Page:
By Coco Mault
What is it about puppet shows? Is it that childlike imperfection that grabs us? We see the puppeteer’s wrists, and the tops of their heads will pop into view. Whatever it is, when a little fabric character takes to a tiny stage it’s hard not to be affected by it. But, of course, not all puppets are childlike. And there is nothing innocent about one puppet in particular: Mr. Punch of the famous Italian puppet duo, Punch and Judy.
Thursday marked the debut of Julian Crouch’s production of The Devil and Mr. Punch (A Work-in-Progress) at the Walker Art Center. And Mr. Punch’s actions actually caused people in the audience to audibly gasp in horror. You see, Punch is not a nice fellow. In fact, he’s just plain evil.
“I don’t necessarily like him, but I am interested in him,” said Crouch, creator of the show and artistic director at England’s Improbable Theater Company. He’s interested in puppetry in general, and has been for quite some time — he made his first puppet when he was 8 years old.
“I want puppetry to be a gutter art,” said Crouch. “Secretly I think puppetry is the highest art, but I like that it’s under the radar.”
Because puppetry typically isn’t taken seriously, Crouch said it has avoided persecution throughout history. As a result, characters have been able to survive for hundreds of years. And one of those characters is Mr. Punch. The Devil and Mr. Punch concludes the Walker Art Center’s Adventures In Puppetry series, and this show is, indeed, an adventure to watch. But apparently, creating it is an on-going adventure as well.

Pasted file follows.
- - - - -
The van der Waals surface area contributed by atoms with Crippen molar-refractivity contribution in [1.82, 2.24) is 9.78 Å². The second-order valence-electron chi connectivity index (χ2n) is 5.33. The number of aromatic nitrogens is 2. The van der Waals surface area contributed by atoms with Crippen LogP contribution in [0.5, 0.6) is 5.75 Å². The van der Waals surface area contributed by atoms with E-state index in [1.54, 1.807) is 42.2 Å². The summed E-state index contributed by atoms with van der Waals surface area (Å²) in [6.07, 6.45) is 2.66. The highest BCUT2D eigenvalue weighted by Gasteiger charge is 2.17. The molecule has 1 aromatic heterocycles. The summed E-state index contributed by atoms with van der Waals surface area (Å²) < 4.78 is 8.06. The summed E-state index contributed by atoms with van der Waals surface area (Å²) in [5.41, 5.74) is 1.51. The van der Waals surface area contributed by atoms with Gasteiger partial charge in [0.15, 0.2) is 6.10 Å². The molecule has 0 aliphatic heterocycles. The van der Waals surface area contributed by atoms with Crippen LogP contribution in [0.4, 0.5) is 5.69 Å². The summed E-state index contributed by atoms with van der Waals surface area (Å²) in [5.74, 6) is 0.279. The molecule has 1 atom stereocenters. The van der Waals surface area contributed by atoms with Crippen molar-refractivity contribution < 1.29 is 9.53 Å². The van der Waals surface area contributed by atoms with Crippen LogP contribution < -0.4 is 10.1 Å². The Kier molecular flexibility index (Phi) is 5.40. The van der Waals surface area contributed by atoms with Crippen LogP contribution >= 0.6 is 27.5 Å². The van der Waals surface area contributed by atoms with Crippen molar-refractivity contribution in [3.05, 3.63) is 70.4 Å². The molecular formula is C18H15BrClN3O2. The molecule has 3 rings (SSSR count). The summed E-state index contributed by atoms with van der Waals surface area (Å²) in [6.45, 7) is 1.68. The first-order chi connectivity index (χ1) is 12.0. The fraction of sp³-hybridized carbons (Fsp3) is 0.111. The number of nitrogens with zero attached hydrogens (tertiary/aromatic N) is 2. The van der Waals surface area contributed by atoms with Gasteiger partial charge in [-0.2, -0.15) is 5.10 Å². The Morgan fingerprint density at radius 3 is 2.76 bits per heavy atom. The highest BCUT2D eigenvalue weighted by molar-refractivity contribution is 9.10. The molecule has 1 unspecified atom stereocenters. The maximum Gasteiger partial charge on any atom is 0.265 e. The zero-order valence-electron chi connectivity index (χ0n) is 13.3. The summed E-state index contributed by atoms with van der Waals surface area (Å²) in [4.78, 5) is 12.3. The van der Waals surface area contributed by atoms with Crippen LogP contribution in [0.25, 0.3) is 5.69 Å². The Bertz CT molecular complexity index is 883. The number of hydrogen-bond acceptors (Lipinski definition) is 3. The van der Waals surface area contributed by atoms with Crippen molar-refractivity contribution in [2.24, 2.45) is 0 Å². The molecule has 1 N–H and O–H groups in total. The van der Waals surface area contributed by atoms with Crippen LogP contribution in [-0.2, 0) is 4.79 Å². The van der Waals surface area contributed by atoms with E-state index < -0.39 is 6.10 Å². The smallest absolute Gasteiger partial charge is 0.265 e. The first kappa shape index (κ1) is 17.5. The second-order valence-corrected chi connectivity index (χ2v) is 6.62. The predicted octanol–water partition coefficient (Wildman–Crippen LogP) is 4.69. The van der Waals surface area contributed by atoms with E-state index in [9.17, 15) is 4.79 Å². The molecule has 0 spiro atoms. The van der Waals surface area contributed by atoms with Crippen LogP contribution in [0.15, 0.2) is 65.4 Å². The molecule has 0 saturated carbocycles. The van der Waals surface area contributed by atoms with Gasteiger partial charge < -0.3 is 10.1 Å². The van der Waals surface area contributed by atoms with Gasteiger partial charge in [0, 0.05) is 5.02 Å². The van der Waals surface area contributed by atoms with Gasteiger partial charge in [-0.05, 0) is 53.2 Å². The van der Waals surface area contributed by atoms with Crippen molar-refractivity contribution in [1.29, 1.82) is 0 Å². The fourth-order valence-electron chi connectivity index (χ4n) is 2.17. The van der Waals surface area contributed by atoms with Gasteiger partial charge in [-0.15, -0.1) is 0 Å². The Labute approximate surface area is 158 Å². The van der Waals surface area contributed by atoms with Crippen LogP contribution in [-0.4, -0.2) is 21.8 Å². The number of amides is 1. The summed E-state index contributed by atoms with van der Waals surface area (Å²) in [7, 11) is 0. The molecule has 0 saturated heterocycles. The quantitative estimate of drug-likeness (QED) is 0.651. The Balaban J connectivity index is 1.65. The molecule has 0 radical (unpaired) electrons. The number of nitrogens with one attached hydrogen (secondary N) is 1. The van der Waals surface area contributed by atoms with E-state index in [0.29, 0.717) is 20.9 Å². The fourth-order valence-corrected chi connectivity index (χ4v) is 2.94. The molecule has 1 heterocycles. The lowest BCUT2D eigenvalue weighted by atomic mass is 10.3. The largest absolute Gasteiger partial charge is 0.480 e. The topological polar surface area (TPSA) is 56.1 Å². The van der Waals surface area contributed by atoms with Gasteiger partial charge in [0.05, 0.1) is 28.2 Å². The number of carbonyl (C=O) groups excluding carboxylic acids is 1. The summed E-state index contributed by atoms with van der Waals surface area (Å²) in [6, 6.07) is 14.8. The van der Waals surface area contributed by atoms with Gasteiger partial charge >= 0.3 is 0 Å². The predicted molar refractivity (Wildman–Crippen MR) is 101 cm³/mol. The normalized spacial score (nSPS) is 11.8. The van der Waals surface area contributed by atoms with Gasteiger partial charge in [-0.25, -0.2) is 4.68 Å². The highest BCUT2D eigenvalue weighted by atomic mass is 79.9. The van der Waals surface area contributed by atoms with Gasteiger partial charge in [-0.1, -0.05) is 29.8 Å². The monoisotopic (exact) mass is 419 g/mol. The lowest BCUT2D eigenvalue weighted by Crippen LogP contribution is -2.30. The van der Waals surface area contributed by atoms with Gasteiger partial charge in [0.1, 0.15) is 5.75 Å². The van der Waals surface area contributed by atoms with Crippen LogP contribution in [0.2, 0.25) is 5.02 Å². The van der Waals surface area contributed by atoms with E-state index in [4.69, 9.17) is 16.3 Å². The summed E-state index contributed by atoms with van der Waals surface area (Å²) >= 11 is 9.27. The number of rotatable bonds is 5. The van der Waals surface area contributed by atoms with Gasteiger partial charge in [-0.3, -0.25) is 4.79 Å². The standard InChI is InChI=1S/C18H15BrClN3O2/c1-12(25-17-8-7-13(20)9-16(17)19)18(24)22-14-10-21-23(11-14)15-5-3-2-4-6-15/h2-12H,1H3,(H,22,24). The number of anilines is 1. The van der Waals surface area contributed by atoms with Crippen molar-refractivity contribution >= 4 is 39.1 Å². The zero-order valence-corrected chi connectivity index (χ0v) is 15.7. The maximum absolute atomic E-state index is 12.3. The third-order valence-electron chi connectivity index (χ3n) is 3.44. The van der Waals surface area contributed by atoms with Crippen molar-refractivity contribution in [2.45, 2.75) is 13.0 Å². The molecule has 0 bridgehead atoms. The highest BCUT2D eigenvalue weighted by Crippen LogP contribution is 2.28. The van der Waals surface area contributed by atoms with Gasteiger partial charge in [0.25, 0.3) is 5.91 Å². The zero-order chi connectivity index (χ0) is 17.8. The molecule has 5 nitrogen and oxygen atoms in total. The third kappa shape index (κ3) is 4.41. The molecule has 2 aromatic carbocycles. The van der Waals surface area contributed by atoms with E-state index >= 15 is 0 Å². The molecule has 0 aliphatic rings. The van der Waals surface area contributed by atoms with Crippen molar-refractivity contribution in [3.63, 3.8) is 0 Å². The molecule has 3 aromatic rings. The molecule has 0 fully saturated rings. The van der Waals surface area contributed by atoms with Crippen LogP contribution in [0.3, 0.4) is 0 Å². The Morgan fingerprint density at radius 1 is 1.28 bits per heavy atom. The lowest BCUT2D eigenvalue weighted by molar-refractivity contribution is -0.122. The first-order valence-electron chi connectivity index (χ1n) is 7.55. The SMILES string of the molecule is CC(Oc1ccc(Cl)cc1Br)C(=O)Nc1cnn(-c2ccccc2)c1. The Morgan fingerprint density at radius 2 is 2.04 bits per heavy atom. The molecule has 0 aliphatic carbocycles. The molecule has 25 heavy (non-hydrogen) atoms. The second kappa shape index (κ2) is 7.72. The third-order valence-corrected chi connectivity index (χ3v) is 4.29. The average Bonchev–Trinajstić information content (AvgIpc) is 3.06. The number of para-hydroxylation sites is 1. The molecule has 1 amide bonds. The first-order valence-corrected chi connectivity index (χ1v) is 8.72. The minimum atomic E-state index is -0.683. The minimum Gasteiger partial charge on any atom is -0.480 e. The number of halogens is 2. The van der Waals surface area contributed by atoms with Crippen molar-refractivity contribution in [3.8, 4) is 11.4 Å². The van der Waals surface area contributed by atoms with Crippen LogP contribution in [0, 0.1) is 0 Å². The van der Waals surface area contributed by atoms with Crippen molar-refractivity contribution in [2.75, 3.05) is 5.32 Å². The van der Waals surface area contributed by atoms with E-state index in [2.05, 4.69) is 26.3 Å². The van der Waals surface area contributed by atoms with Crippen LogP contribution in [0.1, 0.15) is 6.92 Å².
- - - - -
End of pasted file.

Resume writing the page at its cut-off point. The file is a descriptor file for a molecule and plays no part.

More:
The show debuted after only eight days of rehearsals. As with the audience, Thursday was also the first time Crouch had seen the show. The opening scene could very well have been a comment on the creator’s uncertainty: A tiny red curtain parted to reveal a bulldog using a typewriter. He typed a few sentences, read them over, then promptly crumpled the paper and threw it to the ground.
The Devil and Mr. Punch focuses on themes of love and fighting, and the story is presented Vaudeville-style. It doesn’t exactly unfold in a linear fashion, but is interrupted with musical or oratorical scenes in which actors act with other actors, puppets with puppets, and actors with puppets. In one scene, a circus ringmaster puppet introduces his trained pigs. A few round, pink pigs bounce onto the stage ready to perform. They have adorable wiggly limbs and they show off their tricks as the ringmaster calls out commands, stacking themselves into a pyramid and the “leaning tower of pigs.” It’s clear the pigs are hand puppets, but it’s an endearing little scene and more than a few people in the audience cooed.
But for the most part the show is quite dark (it’s a Punch and Judy show after all) and Punch is an extremely evil character. In this show, he’s persecuted for murder, and a few audience members were visibly shocked by Punch’s violent actions.
The Devil and Mr. Punch is very much still a work in progress though, and will continue to evolve as the company prepares for more rehearsals in July before mounting the show in Philadelphia and London. “Whatever the show turns into will be the show we do,” said Crouch. He pointed out that being able to continuously collaborate and evolve with his cast is a luxury when compared to working on Broadway. “Broadway may be good for the bank book, but may not be so good for your sanity.”
The Devil and Mr. Punch (A Work-in-Progress) plays at The Walker Art Center’s McGuire Theater. Tickets are $15; $12 for Walker members.